• Noma September 22, 2011 / 6:18 pm

      “The uselessness of just about anyone in Army command, except Lee became readily obvious, especially Bragg and later Johnston and Hood.”

      As is probably apparent to others on this blog, I’m a newcomer to Civil War history. I just wonder about Johnston. Both Grant and Sherman praised him greatly. Grant called Johnston the most effective Confederate General.

      What is the general assessment of Johnston? Is he actually considered weak. Did Grant and Sherman actually consider him formidable? Or were they just chatting up the abilities of their (by then) friend?

      • Ray O'Hara September 23, 2011 / 9:51 am

        I always liked Jeff Davis’s opinion of Joe Johnston, that is if left to his own devices he would retreat to Key West and then demand transport to Cuba.

        Johnston was highly regarded in the pre-war Army and that carried over, he was great to serve under and would have his subordinates back but he was also difficult to command and very jealous of what he saw as his prerogatives , that led to many a clash with Davis.

        in Georgia he did a fine job of retreating and drawing Sherman down to the fortified Atlanta but then Davis relieved him before he could finish his strategy which is supposedly to let Sherman bash himself against those lines. we’ll never know if it would work but the more aggressive Hood was the one who beat up his army assaulting Sherman.

        Johnston was a throwbabk to the European Generals of the late 17th century when wars were like chess and battles to be avoided. he was out of his time in the ACW

      • Jeff Davis September 24, 2011 / 7:59 pm

        Joe Johnston never met a retreat he didn’t love.

        I suspect that like magnanimous boxing champs, the better and tougher your opponent, the better your performance must have been when you defeated him.

        Johnston, P. G. T. Beauregard, and A. S. Johnson were perhaps the top three Generals in the Confederate Army at the outbreak of war. A.S. Johnson was kiiled early on at Shiloh, and Beauregard seemed to be the guy who was always between commands…not in the field. That left Johnston who commanded the forces in Virginia until wounded and Davis replaced him with Lee. A.S. Johnson was eventually replaced by Braxton Bragg, who was capable [in my humble opinion] of developing a great pan for battle and then being unable to adapt to the changeing face of that battle, as well as failing to follow up on his successes. Bragg was unpopular with the generals under him. Some of them, like Polk, were pretty worthless.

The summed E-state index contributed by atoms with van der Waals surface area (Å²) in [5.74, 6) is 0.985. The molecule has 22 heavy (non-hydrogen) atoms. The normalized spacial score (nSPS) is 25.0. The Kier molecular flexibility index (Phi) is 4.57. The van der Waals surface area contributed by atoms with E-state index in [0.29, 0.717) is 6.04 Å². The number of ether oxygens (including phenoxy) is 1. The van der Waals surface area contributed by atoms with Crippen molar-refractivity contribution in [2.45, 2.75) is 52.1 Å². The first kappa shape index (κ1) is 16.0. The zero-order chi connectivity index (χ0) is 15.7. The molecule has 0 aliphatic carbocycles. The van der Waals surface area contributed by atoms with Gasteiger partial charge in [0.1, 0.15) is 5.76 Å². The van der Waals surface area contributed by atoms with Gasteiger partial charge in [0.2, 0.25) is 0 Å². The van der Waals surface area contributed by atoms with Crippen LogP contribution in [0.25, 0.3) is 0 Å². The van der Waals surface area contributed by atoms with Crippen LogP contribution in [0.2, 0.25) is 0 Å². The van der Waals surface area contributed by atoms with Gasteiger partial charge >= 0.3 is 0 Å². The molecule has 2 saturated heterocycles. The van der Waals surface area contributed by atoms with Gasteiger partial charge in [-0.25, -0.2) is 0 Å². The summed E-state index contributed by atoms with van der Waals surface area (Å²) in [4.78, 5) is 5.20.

So Johnston was perhaps a cut above the rest, except Lee, but the subordinates may have had something to do with that, too.

        Lee had Jackson and Longstreet, and was fortunate to have them both as long as he did.

        The others were saddled with lesser Generals, some of which were better than others, like Patrick Cleburn. Forrest and Mosby were excellent at independent command.

        In my opinion, however, there were no equivilents to Grant or Sherman in the CS Army, except for Lee. I rank Lee tied for second with Sherman.

  2. Margaret Blough September 22, 2011 / 11:07 am

    I think one of the notable things about the Preliminary EP was its timing as the 1862-63 Congressional/gubernatorial elections were beginning. This was not a politically expedient move for Lincoln and the Republicans to be making.